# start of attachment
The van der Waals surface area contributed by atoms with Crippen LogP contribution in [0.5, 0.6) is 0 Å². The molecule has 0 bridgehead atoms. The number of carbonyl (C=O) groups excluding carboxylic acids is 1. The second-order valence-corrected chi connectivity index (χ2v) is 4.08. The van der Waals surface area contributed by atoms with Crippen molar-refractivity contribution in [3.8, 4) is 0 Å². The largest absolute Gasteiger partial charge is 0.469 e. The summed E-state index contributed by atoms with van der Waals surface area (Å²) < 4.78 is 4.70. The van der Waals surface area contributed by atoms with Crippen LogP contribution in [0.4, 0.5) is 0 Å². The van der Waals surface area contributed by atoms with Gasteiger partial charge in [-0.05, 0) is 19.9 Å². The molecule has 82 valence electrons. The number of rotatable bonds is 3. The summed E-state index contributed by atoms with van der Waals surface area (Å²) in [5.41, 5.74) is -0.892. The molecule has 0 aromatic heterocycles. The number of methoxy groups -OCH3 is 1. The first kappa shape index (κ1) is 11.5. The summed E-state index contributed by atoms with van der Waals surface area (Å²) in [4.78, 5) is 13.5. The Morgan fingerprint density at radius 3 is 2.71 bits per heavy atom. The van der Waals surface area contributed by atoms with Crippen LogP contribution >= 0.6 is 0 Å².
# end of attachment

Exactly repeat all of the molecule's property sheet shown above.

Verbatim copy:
The van der Waals surface area contributed by atoms with Crippen LogP contribution in [0.5, 0.6) is 0 Å². The molecule has 0 bridgehead atoms. The number of carbonyl (C=O) groups excluding carboxylic acids is 1. The second-order valence-corrected chi connectivity index (χ2v) is 4.08. The van der Waals surface area contributed by atoms with Crippen molar-refractivity contribution in [3.8, 4) is 0 Å². The largest absolute Gasteiger partial charge is 0.469 e. The summed E-state index contributed by atoms with van der Waals surface area (Å²) < 4.78 is 4.70. The van der Waals surface area contributed by atoms with Crippen LogP contribution in [0.4, 0.5) is 0 Å². The van der Waals surface area contributed by atoms with Gasteiger partial charge in [-0.05, 0) is 19.9 Å². The molecule has 82 valence electrons. The number of rotatable bonds is 3. The summed E-state index contributed by atoms with van der Waals surface area (Å²) in [5.41, 5.74) is -0.892. The molecule has 0 aromatic heterocycles. The number of methoxy groups -OCH3 is 1. The first kappa shape index (κ1) is 11.5. The summed E-state index contributed by atoms with van der Waals surface area (Å²) in [4.78, 5) is 13.5. The Morgan fingerprint density at radius 3 is 2.71 bits per heavy atom. The van der Waals surface area contributed by atoms with Crippen LogP contribution >= 0.6 is 0 Å².